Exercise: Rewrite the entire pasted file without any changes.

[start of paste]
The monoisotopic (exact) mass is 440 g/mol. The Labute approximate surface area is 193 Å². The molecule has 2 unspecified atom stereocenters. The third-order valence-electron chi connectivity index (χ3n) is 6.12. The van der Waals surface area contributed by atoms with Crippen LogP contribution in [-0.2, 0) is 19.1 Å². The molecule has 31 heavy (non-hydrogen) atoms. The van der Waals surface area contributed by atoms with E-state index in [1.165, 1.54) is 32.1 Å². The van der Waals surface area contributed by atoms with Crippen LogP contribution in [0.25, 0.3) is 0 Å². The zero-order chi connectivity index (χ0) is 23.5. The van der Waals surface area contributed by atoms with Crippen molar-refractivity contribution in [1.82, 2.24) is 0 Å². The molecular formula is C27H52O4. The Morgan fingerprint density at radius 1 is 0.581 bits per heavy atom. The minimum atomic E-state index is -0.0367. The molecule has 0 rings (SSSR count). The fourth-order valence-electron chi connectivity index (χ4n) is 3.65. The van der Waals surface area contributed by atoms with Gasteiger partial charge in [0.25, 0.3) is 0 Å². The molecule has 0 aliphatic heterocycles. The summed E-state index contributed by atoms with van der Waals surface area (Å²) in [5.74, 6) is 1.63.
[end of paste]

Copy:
The monoisotopic (exact) mass is 440 g/mol. The Labute approximate surface area is 193 Å². The molecule has 2 unspecified atom stereocenters. The third-order valence-electron chi connectivity index (χ3n) is 6.12. The van der Waals surface area contributed by atoms with Crippen LogP contribution in [-0.2, 0) is 19.1 Å². The molecule has 31 heavy (non-hydrogen) atoms. The van der Waals surface area contributed by atoms with E-state index in [1.165, 1.54) is 32.1 Å². The van der Waals surface area contributed by atoms with Crippen LogP contribution in [0.25, 0.3) is 0 Å². The zero-order chi connectivity index (χ0) is 23.5. The van der Waals surface area contributed by atoms with Crippen molar-refractivity contribution in [1.82, 2.24) is 0 Å². The molecular formula is C27H52O4. The Morgan fingerprint density at radius 1 is 0.581 bits per heavy atom. The minimum atomic E-state index is -0.0367. The molecule has 0 rings (SSSR count). The fourth-order valence-electron chi connectivity index (χ4n) is 3.65. The van der Waals surface area contributed by atoms with Gasteiger partial charge in [0.25, 0.3) is 0 Å². The molecule has 0 aliphatic heterocycles. The summed E-state index contributed by atoms with van der Waals surface area (Å²) in [5.74, 6) is 1.63.